It's a somewhat lively weeknight on the corner of Miami Beach's Tenth Street and Washington Avenue and sound is all around. Hip-hop blares from car stereos. Miniskirted drunken women amble along the sidewalk muttering loudly. Motorcycles transporting fat guys thunder down the road. An action-packed evening for a place that usually wakes up for weekends, when the streets and sidewalks vibrate incessantly.
Part of that dynamic energy was what conceptual artist Annie Wharton hoped to capture in her installation Plastic Theater, occupying the gleaming steel Bridge Tender's House in front of the Wolfsonian-FIU museum. A show devoted to Futurist Fortunato Depero is on display at the main museum, which features art from 1885 to 1945. The Futurist movement, founded in 1909 Italy, extolled the virtues of the mass market, machines, and violence, and was determined to propel its nation into the world of tomorrow.
Outside in the tender's house, Wharton's installation is resolutely today with an eye toward yesterday. Three strips of opaque Mylar, depicting female marionettes, hang from the ceiling. The long-haired, luscious-lipped gals wear elegant chemises and high-heeled, knee-high boots. They stand in quasi-martial arts fighting poses in front of a blue fabric background. White cloud-shaped pillows are strewn about. Bathed in a pink light the women, though constricted, appear to be boogying nonchalantly in the sky. The sound to which they move: Wharton's voice reading Depero's poem, Colori, over a dark musical track by British drum and bass artist Grooverider, mixed by New York-based junglist DJ a GraM.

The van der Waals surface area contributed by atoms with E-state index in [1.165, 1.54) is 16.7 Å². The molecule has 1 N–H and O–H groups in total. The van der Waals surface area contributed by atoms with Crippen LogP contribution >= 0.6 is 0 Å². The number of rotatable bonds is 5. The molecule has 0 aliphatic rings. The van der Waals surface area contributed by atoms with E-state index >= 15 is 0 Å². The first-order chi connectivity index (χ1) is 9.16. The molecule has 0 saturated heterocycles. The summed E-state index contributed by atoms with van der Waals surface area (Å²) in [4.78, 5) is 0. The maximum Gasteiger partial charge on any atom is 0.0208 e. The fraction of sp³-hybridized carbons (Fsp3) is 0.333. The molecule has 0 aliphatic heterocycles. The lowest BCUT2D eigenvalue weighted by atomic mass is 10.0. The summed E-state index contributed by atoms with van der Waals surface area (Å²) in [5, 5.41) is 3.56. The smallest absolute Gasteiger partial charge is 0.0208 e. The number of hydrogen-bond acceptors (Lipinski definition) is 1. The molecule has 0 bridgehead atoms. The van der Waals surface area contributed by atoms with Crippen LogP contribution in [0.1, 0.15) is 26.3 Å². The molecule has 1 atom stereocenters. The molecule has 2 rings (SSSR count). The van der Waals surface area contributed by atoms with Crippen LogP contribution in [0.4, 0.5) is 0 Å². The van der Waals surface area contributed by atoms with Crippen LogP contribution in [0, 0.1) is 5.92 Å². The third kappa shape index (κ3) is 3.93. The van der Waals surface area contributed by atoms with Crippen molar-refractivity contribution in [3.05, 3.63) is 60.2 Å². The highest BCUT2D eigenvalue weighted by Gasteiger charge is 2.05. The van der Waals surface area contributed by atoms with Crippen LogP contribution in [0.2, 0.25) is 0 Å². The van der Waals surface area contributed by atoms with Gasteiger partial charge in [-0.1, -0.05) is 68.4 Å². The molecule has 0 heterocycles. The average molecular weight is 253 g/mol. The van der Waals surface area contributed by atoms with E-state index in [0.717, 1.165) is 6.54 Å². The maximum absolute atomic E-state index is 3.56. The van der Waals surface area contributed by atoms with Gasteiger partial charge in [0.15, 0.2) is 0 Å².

The multimedia brew of puppets, music, poetry, light, and set design refers to the Futurists, who employed all sorts of elements to get their frequently fascist point of view across. One major difference: the portrayal of strong women. Futurists did not often employ females as subject matter. "I wanted to focus on the strength of the contemporary woman still hemmed in by strings but dancing nonetheless, triumphing over situations," says Wharton, whose current works incorporate typical tools of housework and whose past pieces have ranged from mammoth metal sculptures to photographs and videos of female prizefighters.
Unlike the sensory assault that is South Beach, Wharton is a bit less in-your-face about the way she does things. "My work is quiet and contemplative these days," she explains. "I don't like to bombard people." Nor does she like to rely on the commonplace. In a discussion of marionettes (hers are inspired by a German photograph from the Twenties), the name of the famed Italian puppet inevitably comes up. How would Pinocchio figure into all of this? He wouldn't. Wharton shakes her head from side to side and scoffs: "He's a guy!"